In the midst of a global fisheries crisis, there has been great interest in the fostering of adaptation and resilience in fisheries, as a means to reduce vulnerability and improve the capacity of fishing society to adapt to change. However, enhanced resilience does not automatically result in improved well-being of people, and adaptation strategies are riddled with difficult choices, or trade-offs, that people must negotiate. This paper uses the context of fisheries to explore some apparent tensions between adapting to change on the one hand, and the pursuit of well-being on the other, and illustrates that trade-offs can operate at different levels of scale. It argues that policies that seek to support fisheries resilience need to be built on a better understanding of the wide range of consequences that adaptation has on fisher well-being, the agency people exert in negotiating their adaptation strategies, and how this feeds back into the resilience of fisheries as a social-ecological system. The paper draws from theories on agency and adaptive preferences to illustrate how agency might be better incorporated into the resilience debate.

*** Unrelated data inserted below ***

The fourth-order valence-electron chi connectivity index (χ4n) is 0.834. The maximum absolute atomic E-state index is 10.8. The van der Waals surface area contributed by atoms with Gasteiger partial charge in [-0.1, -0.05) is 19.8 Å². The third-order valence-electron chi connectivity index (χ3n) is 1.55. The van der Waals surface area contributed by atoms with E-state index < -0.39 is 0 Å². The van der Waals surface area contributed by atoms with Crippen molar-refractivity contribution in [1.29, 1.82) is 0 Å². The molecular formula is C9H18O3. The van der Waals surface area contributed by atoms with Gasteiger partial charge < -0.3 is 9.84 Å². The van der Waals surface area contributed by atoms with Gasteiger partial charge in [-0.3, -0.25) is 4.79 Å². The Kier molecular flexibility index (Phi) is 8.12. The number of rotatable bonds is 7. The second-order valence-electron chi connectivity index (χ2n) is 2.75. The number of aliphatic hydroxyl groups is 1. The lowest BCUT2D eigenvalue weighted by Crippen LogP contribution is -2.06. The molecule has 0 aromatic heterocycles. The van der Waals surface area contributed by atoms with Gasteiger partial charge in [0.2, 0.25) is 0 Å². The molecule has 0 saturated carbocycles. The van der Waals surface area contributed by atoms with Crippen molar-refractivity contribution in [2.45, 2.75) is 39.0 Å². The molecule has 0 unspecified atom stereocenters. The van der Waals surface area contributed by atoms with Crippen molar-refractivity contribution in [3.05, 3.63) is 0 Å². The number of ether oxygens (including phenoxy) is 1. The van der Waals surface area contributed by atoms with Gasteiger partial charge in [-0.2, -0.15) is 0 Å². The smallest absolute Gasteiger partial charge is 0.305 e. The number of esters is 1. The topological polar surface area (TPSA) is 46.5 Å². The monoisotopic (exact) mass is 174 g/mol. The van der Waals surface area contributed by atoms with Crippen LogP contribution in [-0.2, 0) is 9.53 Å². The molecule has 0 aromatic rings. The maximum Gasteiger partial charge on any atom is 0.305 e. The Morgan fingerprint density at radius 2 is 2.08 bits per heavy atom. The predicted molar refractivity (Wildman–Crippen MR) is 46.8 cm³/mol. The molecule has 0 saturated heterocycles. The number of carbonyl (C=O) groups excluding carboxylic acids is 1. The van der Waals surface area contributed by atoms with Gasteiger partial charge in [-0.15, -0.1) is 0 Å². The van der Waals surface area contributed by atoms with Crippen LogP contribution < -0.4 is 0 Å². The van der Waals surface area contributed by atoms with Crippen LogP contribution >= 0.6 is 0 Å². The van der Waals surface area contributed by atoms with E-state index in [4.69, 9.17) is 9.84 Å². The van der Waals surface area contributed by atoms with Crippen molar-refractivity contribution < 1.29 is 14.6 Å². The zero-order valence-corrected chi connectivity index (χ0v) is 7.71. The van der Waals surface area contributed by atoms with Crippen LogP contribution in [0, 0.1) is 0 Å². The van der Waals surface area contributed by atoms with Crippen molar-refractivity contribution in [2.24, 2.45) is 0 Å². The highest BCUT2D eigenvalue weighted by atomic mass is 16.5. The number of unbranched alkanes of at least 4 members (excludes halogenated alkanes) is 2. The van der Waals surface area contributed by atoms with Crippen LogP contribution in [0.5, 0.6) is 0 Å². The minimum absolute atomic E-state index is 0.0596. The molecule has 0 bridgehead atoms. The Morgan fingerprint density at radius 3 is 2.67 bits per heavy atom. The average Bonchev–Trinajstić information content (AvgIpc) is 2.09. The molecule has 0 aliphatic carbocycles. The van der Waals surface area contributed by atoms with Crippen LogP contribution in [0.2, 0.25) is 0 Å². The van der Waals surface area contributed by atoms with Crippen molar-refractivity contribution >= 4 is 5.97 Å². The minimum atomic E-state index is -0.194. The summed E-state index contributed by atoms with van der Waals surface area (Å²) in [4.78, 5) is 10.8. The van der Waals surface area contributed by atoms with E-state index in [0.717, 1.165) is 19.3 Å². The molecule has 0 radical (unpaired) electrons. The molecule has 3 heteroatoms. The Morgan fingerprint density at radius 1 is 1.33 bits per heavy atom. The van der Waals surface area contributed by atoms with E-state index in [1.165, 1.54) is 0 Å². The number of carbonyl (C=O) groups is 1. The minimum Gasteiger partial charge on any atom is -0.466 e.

Coulthard, S. Can We Be Both Resilient and Well, and What Choices Do People Have? Incorporating Agency into the Resilience Debate from a Fisheries Perspective. Ecology and Society (2012) 17 (1) [DOI: 10.5751/ES-04483-170104]
Can We Be Both Resilient and Well, and What Choices Do People Have? Incorporating Agency into the Resilience Debate from a Fisheries Perspective